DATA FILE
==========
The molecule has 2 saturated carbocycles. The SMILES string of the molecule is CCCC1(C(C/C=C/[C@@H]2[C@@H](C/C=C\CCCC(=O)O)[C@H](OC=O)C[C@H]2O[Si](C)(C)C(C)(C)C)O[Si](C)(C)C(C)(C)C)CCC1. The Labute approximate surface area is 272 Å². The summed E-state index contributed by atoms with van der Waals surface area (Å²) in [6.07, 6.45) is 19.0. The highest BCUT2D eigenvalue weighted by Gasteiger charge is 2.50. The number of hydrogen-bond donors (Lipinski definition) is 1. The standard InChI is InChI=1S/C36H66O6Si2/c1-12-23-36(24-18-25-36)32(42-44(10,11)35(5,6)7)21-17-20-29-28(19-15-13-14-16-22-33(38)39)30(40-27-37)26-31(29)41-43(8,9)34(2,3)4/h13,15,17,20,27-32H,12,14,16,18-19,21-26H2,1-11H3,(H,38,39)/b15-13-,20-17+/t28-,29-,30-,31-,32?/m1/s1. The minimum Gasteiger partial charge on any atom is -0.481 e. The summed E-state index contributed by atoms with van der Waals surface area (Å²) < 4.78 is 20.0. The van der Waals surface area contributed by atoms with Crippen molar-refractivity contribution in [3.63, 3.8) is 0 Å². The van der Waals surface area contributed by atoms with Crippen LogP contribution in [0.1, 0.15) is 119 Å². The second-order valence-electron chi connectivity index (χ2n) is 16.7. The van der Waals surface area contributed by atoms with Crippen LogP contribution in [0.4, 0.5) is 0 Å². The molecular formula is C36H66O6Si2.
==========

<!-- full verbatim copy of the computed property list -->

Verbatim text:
The molecule has 2 saturated carbocycles. The SMILES string of the molecule is CCCC1(C(C/C=C/[C@@H]2[C@@H](C/C=C\CCCC(=O)O)[C@H](OC=O)C[C@H]2O[Si](C)(C)C(C)(C)C)O[Si](C)(C)C(C)(C)C)CCC1. The Labute approximate surface area is 272 Å². The summed E-state index contributed by atoms with van der Waals surface area (Å²) in [6.07, 6.45) is 19.0. The highest BCUT2D eigenvalue weighted by Gasteiger charge is 2.50. The number of hydrogen-bond donors (Lipinski definition) is 1. The standard InChI is InChI=1S/C36H66O6Si2/c1-12-23-36(24-18-25-36)32(42-44(10,11)35(5,6)7)21-17-20-29-28(19-15-13-14-16-22-33(38)39)30(40-27-37)26-31(29)41-43(8,9)34(2,3)4/h13,15,17,20,27-32H,12,14,16,18-19,21-26H2,1-11H3,(H,38,39)/b15-13-,20-17+/t28-,29-,30-,31-,32?/m1/s1. The minimum Gasteiger partial charge on any atom is -0.481 e. The summed E-state index contributed by atoms with van der Waals surface area (Å²) < 4.78 is 20.0. The van der Waals surface area contributed by atoms with Crippen molar-refractivity contribution in [3.63, 3.8) is 0 Å². The van der Waals surface area contributed by atoms with Crippen LogP contribution in [0.1, 0.15) is 119 Å². The second-order valence-electron chi connectivity index (χ2n) is 16.7. The van der Waals surface area contributed by atoms with Crippen LogP contribution in [0.4, 0.5) is 0 Å². The molecular formula is C36H66O6Si2.